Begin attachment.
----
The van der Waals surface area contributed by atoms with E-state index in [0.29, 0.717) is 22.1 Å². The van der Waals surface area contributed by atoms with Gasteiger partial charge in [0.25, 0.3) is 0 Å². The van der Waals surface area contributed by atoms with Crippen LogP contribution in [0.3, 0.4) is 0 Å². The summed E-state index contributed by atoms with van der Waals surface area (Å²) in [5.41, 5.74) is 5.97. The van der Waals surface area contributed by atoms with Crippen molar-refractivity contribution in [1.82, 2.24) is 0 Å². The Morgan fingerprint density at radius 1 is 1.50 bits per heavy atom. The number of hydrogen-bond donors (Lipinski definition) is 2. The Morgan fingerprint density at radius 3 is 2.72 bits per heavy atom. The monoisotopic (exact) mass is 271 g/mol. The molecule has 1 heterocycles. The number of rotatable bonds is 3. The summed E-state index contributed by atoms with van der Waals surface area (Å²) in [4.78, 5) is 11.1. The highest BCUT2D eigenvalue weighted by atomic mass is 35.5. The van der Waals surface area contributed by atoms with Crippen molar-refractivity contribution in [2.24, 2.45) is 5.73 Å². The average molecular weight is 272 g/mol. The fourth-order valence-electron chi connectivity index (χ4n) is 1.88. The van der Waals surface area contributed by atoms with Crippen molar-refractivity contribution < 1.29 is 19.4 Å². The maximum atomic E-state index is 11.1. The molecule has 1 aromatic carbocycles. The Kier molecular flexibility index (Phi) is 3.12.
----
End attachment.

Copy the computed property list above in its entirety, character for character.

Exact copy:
The van der Waals surface area contributed by atoms with E-state index in [0.29, 0.717) is 22.1 Å². The van der Waals surface area contributed by atoms with Gasteiger partial charge in [0.25, 0.3) is 0 Å². The van der Waals surface area contributed by atoms with Crippen LogP contribution in [0.3, 0.4) is 0 Å². The summed E-state index contributed by atoms with van der Waals surface area (Å²) in [5.41, 5.74) is 5.97. The van der Waals surface area contributed by atoms with Crippen molar-refractivity contribution in [1.82, 2.24) is 0 Å². The Morgan fingerprint density at radius 1 is 1.50 bits per heavy atom. The number of hydrogen-bond donors (Lipinski definition) is 2. The Morgan fingerprint density at radius 3 is 2.72 bits per heavy atom. The monoisotopic (exact) mass is 271 g/mol. The molecule has 1 heterocycles. The number of rotatable bonds is 3. The summed E-state index contributed by atoms with van der Waals surface area (Å²) in [4.78, 5) is 11.1. The highest BCUT2D eigenvalue weighted by atomic mass is 35.5. The van der Waals surface area contributed by atoms with Crippen molar-refractivity contribution in [2.24, 2.45) is 5.73 Å². The average molecular weight is 272 g/mol. The fourth-order valence-electron chi connectivity index (χ4n) is 1.88. The van der Waals surface area contributed by atoms with Crippen molar-refractivity contribution < 1.29 is 19.4 Å². The maximum atomic E-state index is 11.1. The molecule has 1 aromatic carbocycles. The Kier molecular flexibility index (Phi) is 3.12.